Configuring Google Cloud Platform (GCP) credentials¶
Configuring your GCP credentials allows mrjob to run your jobs on Dataproc and use GCS.
- Create a Google Cloud Platform account, see top-right
- Learn about Google Cloud Platform “projects”
- Select or create a Cloud Platform Console project
- Enable billing for your project
- Go to the API Manager and search for / enable the following APIs...
- Google Cloud Storage
- Google Cloud Storage JSON API
- Google Cloud Dataproc API
- Under Credentials, Create Credentials and select Service account key. Then, select New service account, enter a Name and select Key type JSON.
- Install the Google Cloud SDK
Running a Dataproc Job¶
Running a job on Dataproc is just like running it locally or on your own Hadoop cluster, with the following changes:
- The job and related files are uploaded to GCS before being run
- The job is run on Dataproc (of course)
- Output is written to GCS before mrjob streams it to stdout locally
- The Hadoop version is specified by the Dataproc version
This the output of this command should be identical to the output shown in Fundamentals, but it should take much longer:
> python word_count.py -r dataproc README.txt "chars" 3654 "lines" 123 "words" 417
Sending Output to a Specific Place¶
If you’d rather have your output go to somewhere deterministic on GCS, which you
probably do, use
> python word_count.py -r dataproc README.rst \ > --output-dir=gs://my-bucket/wc_out/
It’s also likely that since you know where your output is on GCS, you don’t want
output streamed back to your local machine. For that, use
> python word_count.py -r dataproc README.rst \ > --output-dir=gs://my-bucket/wc_out/ \ > --no-output
There are many other ins and outs of effectively using mrjob with Dataproc. This is a strictly no-outs body of documentation!
Choosing Type and Number of GCE Instances¶
When you create a cluster on Dataproc, you’ll have the option of specifying a number and type of GCE instances, which are basically virtual machines. Each instance type has different memory, CPU, I/O and network characteristics, and costs a different amount of money. See Machine Types and Pricing for details.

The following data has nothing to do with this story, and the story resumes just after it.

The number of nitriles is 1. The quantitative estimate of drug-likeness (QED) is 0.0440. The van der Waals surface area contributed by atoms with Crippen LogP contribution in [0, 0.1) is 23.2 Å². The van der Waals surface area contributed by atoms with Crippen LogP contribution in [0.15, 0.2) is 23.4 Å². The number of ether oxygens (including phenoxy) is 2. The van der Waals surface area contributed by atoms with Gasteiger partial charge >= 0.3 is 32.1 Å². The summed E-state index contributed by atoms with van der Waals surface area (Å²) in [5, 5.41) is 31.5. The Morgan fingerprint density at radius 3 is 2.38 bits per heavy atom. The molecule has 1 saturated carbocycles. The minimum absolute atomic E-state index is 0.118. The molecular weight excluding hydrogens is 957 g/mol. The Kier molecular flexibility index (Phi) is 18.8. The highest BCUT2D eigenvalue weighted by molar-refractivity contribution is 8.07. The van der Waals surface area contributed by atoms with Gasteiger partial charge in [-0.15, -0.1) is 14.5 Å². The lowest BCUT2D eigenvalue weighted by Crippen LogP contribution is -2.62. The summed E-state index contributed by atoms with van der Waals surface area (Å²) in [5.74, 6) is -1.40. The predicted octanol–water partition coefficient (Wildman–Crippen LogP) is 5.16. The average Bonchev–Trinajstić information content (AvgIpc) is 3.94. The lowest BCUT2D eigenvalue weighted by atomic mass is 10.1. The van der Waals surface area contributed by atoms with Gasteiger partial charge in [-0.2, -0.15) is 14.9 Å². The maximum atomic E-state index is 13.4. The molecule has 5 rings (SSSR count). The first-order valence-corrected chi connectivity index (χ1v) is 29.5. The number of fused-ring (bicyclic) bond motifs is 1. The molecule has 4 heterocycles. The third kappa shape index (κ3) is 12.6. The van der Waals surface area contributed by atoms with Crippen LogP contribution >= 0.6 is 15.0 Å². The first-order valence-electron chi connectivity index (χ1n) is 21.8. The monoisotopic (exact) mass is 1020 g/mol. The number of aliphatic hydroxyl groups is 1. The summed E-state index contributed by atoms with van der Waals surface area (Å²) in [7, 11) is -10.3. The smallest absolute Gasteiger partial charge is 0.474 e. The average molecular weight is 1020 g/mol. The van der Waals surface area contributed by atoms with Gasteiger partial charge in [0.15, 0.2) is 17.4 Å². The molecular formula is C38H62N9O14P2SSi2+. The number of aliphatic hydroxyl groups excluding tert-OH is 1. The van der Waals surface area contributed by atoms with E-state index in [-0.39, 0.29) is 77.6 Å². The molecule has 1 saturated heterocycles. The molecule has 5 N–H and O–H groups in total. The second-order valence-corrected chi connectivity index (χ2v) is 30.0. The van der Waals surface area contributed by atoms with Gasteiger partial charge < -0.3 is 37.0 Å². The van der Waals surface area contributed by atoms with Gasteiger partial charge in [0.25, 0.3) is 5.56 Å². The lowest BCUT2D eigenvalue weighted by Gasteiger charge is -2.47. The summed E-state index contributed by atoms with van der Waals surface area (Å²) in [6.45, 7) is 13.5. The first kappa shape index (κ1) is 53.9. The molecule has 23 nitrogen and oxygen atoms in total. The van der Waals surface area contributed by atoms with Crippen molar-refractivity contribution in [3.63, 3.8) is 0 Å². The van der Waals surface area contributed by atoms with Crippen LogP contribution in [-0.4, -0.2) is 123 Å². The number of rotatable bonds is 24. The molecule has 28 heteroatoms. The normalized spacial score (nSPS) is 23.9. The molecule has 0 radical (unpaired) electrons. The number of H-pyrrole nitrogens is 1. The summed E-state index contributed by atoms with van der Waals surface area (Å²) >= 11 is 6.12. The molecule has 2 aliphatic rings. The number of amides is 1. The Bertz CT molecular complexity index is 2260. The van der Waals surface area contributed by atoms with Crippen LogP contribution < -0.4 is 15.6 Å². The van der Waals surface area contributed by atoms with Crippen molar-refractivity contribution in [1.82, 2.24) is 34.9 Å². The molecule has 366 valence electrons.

Instances perform one of three roles:
- Master: There is always one master instance. It handles scheduling of tasks (i.e. mappers and reducers), but does not run them itself.
- Worker: You may have one or more worker instances. These run tasks and host HDFS.
- Preemptible Worker: You may have zero or more of these. These run tasks, but do not host HDFS. This is mostly useful because your cluster can lose task instances without killing your job (see Preemptible VMs).
mrjob runs a single
n1-standard-1, which is a cheap but not
very powerful instance type. This can be quite adequate for testing your code on a small subset of your
data, but otherwise give little advantage over running a job locally. To get more performance out of
your job, you can either add more instances, use more powerful instances, or both.
Here are some things to consider when tuning your instance settings:
- Google Cloud bills you a 10-minute minimum even if your cluster only lasts for a few minutes (this is an artifact of the Google Cloud billing structure), so for many jobs that you run repeatedly, it is a good strategy to pick instance settings that make your job consistently run in a little less than 10 minutes.
- Your job will take much longer and may fail if any task (usually a reducer) runs out of memory and starts using swap. (You can verify this by using vmstat.) Restructuring your job is often the best solution, but if you can’t, consider using a high-memory instance type.
- Larger instance types are usually a better deal if you have the workload
to justify them. For example, a
n1-highcpu-8costs about 6 times as much as an
n1-standard-1, but it has about 8 times as much processing power (and more memory).
--instance-type n1-highcpu-8 --num-core-instances 4
mrjob.conf, like this:
runners: dataproc: instance_type: n1-highcpu-8 num_core_instances: 4
In most cases, your master instance type doesn’t need to be larger
n1-standard-1 to schedule tasks. instance_type only applies to
instances that actually run tasks. (In this example, there are 1
master instance, and 4
n1-highcpu-8 worker instances.) You will need a larger
master instance if you have a very large number of input files; in this case,
use the master_instance_type option.